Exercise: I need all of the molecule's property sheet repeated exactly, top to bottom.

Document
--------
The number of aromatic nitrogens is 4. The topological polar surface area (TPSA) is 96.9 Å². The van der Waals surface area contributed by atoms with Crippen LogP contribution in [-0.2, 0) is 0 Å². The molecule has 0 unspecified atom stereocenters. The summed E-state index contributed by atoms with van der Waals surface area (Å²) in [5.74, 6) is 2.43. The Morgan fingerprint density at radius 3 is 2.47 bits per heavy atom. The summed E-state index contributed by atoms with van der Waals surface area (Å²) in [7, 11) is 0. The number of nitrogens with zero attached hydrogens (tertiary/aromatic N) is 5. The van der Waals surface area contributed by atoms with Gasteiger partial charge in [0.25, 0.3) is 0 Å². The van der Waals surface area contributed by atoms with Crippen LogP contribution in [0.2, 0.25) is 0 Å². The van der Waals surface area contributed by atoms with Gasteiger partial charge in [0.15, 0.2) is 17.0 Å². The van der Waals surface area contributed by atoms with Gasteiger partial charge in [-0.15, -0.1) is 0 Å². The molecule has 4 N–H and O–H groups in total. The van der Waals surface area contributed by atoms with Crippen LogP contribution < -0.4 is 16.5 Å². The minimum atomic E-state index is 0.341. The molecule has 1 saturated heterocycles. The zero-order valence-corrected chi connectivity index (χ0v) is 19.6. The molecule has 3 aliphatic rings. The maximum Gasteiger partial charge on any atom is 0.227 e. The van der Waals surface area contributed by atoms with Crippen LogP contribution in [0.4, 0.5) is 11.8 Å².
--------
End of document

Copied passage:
The number of aromatic nitrogens is 4. The topological polar surface area (TPSA) is 96.9 Å². The van der Waals surface area contributed by atoms with Crippen LogP contribution in [-0.2, 0) is 0 Å². The molecule has 0 unspecified atom stereocenters. The summed E-state index contributed by atoms with van der Waals surface area (Å²) in [5.74, 6) is 2.43. The Morgan fingerprint density at radius 3 is 2.47 bits per heavy atom. The summed E-state index contributed by atoms with van der Waals surface area (Å²) in [7, 11) is 0. The number of nitrogens with zero attached hydrogens (tertiary/aromatic N) is 5. The van der Waals surface area contributed by atoms with Gasteiger partial charge in [0.25, 0.3) is 0 Å². The van der Waals surface area contributed by atoms with Crippen LogP contribution in [0.2, 0.25) is 0 Å². The van der Waals surface area contributed by atoms with Gasteiger partial charge in [0.15, 0.2) is 17.0 Å². The van der Waals surface area contributed by atoms with Gasteiger partial charge in [-0.15, -0.1) is 0 Å². The molecule has 4 N–H and O–H groups in total. The van der Waals surface area contributed by atoms with Crippen LogP contribution < -0.4 is 16.5 Å². The minimum atomic E-state index is 0.341. The molecule has 1 saturated heterocycles. The zero-order valence-corrected chi connectivity index (χ0v) is 19.6. The molecule has 3 aliphatic rings. The maximum Gasteiger partial charge on any atom is 0.227 e. The van der Waals surface area contributed by atoms with Crippen LogP contribution in [0.4, 0.5) is 11.8 Å².